Today, Bethesda is releasing their excellent role-playing adventure Skyrim for Nintendo Switch and VR. It’s a massive game, with hundreds of hours of exploration, magic and mayhem.
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Before you can get to all of that, you’ve got to start the game and make a bunch of decisions about how, exactly, all those hours are going to play out. No big plot spoilers in here, because while most of you know the story events of Skyrim, there really are people out there who haven’t yet played. Here we go.
Don’t worry if you haven’t played earlier Elder Scrolls games.
Skyrim picks up 200 years after the events of the last game, Oblivion, and while it still takes place on the continent of Tamriel, it tells its own unconnected story. There are references to the stories of past Elder Scrolls games, but any important plot points are laid out by other characters and by text during loading screens.
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Don’t lower the difficulty—some fights are supposed to be hard.
The game defaults to “Adept” difficulty, which I’d say is just about right. The enemies don’t level according to your character in Skyrim, so often, especially in the early goings, you’ll stumble into an area that’s out of your league difficulty-wise. A few of these even happen on the road to major story quests. That’s okay! The game is supposed to be hard, and it will force you to level your character and improve your skills until you can take on the challenge before you.
Don’t worry which ancestral stone you choose at first.
Right near the beginning of the game, you’re given a choice between three ancestral stones: Thief, Mage, and Warrior. Whichever one you choose causes skills associated with that class to improve faster than other skills. Keep in mind, however, that there are 13 ancestral stones like these lying around Skyrim, and while you can only have one active at a time, you can change whenever you want. They’re not permanent. You’ll have time to decide which style of play suits you over the course of the game. There’s no need to agonize over the decision at the beginning, since you can always change your mind.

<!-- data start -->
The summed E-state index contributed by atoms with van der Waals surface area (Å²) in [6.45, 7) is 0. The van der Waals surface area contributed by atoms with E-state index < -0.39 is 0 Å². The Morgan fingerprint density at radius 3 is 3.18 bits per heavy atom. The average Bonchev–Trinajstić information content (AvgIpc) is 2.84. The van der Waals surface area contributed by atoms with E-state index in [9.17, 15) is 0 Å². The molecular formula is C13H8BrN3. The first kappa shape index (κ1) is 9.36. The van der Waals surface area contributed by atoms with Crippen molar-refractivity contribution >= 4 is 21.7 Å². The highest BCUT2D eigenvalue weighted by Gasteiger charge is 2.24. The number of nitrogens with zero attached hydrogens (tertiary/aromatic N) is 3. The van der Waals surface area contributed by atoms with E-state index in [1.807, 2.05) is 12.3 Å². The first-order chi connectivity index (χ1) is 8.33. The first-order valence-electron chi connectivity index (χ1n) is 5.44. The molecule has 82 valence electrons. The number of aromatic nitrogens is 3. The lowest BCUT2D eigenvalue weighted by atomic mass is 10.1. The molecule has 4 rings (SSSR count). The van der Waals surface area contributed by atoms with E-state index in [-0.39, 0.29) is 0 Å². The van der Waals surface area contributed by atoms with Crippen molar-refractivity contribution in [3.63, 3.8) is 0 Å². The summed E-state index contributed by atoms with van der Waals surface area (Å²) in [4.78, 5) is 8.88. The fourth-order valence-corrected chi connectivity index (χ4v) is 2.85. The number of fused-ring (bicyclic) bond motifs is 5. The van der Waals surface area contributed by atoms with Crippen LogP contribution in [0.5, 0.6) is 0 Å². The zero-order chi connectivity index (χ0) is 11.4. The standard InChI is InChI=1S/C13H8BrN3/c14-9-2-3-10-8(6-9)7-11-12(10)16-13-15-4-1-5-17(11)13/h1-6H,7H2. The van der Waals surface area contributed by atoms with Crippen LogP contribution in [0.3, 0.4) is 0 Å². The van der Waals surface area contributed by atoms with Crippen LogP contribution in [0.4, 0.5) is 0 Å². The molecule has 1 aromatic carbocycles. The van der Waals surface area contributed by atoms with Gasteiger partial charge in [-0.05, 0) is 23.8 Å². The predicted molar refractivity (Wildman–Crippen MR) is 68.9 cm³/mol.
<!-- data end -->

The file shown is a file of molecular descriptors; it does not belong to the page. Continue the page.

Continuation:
On PC, there’s a quicksave button, but on console, you’re going to have to remember to save your game often. The gameautosaves whenever you rest, sleep, or go through a door into a new area (basically anytime the game shows a loading screen), but it doesn’t ever save anytime in between. It’s possible to wander Skyrim for an hour, find some good stuff, and then be killed by a mammoth and lose all your progress. Which reminds me…
Don’t piss off the mammoths.
Don’t piss off the giants, either.
Well, unless you want this to happen to you.
Travel with a friend.
Hirable companions have been an option in several of Bethesda’s games, but they feel more usable in Skyrim than ever. When you get your first companion (likely in Whiterun), take her with you on difficult quests. It’ll make your life a lot easier. You also may notice that in the five years since this game came out, she’s become something of a meme. Enjoy it.
Try using a shield.
One of the best things about Skyrim is that you can play it however you want—magic, melee, ranged, or some combination. That said, I’m finding the physical combat to be more enjoyable and a touch deeper than ranged combat. I’ve always played Bethesda games as a sneaky archer, creeping into a room and using my stealth damage-bonus to give people the old one-hit-kill. But in Skyrim, it finally feels too unsatisfying. Bethesda veterans know what I’m talking about, the old “backpedal and fire arrows while getting your face eaten off” strategy. Given Skyrim’s improved melee combat, it’s worth giving shield combat a try. Also shield-bashing is really fun.